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Electric Forest by Tanith Lee (book review).

August 14, 2019 | By | Reply More

One of the problems with choosing from the plethora of books on offer is which one. Should it be something a friend with similar tastes has recommended, a new author you’ve not yet sampled or one of the ‘classics’. The term ‘classic’ is itself a minefield. Younger readers tend to think of them as on a par with those boring books they had to read at school.

If not, the author must be dead if the book is a classic. The true meaning of the term ‘classic’ must be a book that will stand the test of time, which will seem as fresh when read now as it was when first published. If that is the case, many of the works of the late Tanith Lee must qualify.

Electric Forest’ was first published in 1979 and, as far as the SF content is concerned, it could have been written yesterday. This book deals with cutting edge science and raises ethical questions.

On the planet of Indigo, genetic engineering has enabled the population to select the characteristics the parents want for their offspring. As a result, everyone is beautiful and intelligent. A perfect population. Occasionally, though, an unplanned pregnancy happens. The child will be stigmatised by not having the perfection of form of its peers. Magdala Cled is doubly unlucky in that she is deformed and ugly. Her existence is miserable but she does have a job, albeit, a lowly one.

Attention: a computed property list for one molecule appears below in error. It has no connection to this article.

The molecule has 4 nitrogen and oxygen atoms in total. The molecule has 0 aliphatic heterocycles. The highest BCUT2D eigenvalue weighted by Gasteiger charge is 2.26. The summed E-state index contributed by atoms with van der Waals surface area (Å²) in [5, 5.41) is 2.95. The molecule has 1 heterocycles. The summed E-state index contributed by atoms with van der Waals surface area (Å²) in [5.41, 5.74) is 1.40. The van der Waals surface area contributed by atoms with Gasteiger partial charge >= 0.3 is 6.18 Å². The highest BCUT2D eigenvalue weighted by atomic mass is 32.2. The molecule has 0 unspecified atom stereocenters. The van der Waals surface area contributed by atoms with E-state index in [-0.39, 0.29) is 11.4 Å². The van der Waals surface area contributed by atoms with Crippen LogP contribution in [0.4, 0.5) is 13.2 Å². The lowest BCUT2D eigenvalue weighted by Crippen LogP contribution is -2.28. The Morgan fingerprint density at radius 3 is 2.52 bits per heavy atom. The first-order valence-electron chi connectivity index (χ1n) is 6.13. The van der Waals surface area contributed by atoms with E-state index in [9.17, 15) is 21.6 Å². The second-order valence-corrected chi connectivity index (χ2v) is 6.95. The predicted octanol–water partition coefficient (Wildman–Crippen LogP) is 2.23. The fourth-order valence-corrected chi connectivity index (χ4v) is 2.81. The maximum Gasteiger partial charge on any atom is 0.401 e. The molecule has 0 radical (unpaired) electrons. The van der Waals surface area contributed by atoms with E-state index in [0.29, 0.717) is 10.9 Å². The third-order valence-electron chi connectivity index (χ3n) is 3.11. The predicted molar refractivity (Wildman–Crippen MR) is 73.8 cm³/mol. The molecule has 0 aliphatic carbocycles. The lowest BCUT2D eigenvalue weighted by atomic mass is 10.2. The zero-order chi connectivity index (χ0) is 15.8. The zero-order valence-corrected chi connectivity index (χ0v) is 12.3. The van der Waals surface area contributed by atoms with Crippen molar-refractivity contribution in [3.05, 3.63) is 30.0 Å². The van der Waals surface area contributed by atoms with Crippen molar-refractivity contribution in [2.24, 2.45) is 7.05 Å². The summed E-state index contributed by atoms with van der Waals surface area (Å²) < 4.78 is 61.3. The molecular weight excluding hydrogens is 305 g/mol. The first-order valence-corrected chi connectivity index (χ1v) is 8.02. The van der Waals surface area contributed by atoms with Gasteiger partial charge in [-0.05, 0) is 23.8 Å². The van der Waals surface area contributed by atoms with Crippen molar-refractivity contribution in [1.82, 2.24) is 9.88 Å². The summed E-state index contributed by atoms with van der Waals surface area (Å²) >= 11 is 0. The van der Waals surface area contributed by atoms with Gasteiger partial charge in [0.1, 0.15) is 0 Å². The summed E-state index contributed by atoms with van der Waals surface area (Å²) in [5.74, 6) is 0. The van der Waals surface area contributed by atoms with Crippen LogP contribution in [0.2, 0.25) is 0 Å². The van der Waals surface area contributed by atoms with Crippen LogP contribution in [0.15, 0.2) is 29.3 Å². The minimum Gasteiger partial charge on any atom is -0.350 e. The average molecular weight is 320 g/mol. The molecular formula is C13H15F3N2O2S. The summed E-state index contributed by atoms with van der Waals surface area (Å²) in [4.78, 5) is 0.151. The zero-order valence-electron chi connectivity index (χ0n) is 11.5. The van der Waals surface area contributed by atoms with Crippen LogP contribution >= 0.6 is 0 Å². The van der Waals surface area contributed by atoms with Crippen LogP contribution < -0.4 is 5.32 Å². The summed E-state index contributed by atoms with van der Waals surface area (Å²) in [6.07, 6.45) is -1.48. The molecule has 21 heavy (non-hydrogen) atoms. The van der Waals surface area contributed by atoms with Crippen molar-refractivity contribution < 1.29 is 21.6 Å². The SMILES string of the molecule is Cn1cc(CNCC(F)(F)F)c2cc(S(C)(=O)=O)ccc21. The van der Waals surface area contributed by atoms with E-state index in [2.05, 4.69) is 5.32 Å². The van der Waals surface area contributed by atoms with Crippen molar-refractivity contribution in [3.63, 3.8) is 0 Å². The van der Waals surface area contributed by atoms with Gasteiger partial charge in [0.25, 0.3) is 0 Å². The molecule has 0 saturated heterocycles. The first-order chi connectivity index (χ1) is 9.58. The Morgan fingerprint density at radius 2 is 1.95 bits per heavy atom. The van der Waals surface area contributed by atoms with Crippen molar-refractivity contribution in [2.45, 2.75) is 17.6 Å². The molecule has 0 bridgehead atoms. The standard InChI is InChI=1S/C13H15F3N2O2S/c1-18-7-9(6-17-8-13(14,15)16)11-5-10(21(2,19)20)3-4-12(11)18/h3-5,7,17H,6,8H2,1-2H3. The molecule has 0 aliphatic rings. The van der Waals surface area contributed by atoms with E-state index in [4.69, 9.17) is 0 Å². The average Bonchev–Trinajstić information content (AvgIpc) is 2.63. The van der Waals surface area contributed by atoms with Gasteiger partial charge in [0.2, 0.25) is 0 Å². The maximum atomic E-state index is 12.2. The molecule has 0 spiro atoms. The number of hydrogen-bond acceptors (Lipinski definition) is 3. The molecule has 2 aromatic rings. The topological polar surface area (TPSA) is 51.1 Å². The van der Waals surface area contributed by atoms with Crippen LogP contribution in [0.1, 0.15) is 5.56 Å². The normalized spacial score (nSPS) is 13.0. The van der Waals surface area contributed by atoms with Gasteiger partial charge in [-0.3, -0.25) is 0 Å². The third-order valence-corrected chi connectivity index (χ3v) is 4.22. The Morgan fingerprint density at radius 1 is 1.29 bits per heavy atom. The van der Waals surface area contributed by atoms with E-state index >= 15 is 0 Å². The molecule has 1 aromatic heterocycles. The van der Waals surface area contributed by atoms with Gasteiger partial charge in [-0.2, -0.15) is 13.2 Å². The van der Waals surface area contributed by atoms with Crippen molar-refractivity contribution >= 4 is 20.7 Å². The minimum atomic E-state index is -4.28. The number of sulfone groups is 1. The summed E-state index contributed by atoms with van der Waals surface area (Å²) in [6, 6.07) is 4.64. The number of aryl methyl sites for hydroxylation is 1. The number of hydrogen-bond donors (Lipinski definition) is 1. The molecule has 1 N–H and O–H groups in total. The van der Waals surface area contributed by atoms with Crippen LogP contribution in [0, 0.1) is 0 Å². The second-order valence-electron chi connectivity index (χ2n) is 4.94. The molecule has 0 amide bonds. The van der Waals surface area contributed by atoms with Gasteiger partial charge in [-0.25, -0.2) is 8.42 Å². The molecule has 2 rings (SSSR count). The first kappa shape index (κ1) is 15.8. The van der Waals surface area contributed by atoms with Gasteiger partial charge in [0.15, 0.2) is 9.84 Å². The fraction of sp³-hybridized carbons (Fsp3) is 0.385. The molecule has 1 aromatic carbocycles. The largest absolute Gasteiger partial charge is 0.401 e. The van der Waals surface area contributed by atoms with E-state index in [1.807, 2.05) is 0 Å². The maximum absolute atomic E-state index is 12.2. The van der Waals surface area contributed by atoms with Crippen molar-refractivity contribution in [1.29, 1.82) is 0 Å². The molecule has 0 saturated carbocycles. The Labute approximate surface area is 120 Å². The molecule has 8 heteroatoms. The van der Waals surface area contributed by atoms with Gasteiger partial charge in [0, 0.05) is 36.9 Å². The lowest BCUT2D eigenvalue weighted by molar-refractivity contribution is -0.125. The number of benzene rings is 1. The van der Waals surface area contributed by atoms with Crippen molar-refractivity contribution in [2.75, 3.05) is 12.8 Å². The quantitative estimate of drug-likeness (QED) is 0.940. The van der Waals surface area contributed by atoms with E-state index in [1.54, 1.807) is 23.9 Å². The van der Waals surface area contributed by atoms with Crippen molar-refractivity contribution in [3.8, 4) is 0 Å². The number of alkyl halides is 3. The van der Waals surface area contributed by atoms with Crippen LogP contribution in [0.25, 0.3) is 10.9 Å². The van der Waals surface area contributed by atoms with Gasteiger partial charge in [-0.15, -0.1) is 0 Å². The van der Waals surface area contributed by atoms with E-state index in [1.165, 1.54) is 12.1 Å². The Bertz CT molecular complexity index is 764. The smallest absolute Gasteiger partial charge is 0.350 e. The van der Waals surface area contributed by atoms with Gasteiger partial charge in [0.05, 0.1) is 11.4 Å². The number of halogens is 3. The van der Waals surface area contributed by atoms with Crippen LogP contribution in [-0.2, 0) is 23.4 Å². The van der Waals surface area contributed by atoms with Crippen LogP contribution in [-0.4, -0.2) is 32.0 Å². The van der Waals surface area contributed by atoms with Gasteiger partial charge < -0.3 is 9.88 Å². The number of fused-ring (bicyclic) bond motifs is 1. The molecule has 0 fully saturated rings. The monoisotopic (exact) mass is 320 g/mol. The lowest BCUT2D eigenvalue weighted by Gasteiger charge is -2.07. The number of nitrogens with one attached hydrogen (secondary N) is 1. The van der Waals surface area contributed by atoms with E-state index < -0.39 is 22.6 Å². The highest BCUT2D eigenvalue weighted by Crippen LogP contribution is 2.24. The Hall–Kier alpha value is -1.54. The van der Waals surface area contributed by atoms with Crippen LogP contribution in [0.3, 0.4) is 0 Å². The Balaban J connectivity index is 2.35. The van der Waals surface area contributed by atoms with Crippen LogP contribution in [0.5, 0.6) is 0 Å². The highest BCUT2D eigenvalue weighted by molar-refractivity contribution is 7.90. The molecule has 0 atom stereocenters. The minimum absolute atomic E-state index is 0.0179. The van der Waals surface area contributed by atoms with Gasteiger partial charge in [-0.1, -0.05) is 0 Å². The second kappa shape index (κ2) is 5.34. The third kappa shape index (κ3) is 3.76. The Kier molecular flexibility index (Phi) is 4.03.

She is surprised when she is sought out and made an offer she couldn’t refuse. Claudio Loro says he is able to transfer her consciousness into a perfect body. All she will need to do is follow his instructions and her original body can be maintained in a specially constructed tank. She is being given everything she desires so she doesn’t questions his motives and accepts that it is part of an experiment.

It is, but not the one she thinks. Claudio has constructed the artificial body for Magdala in the likeness of a scientist, Christophine del Jan. He expects Magdala to impersonate her.

Though short compared to many of today’s publications, this is a beautifully constructed novel with unexpected plot twists as the motives of the characters unravels.

This may not yet be designated as a classic, but it has all the hallmarks of SF that transcends the period in which it was written. If, as a reader, you are unfamiliar with the work of Tanith Lee, ‘Electric Forest’ is a good place to start.

Pauline Morgan

August 2019

(pub: DAW, New York, 2019.183 page paperback. Price: $ 7.99 (US), $10.99 (CAN). ISBN: 978-0-7564-1116-9)

check out website: www.penguin.com/publishers/daw/

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Category: Books, Scifi

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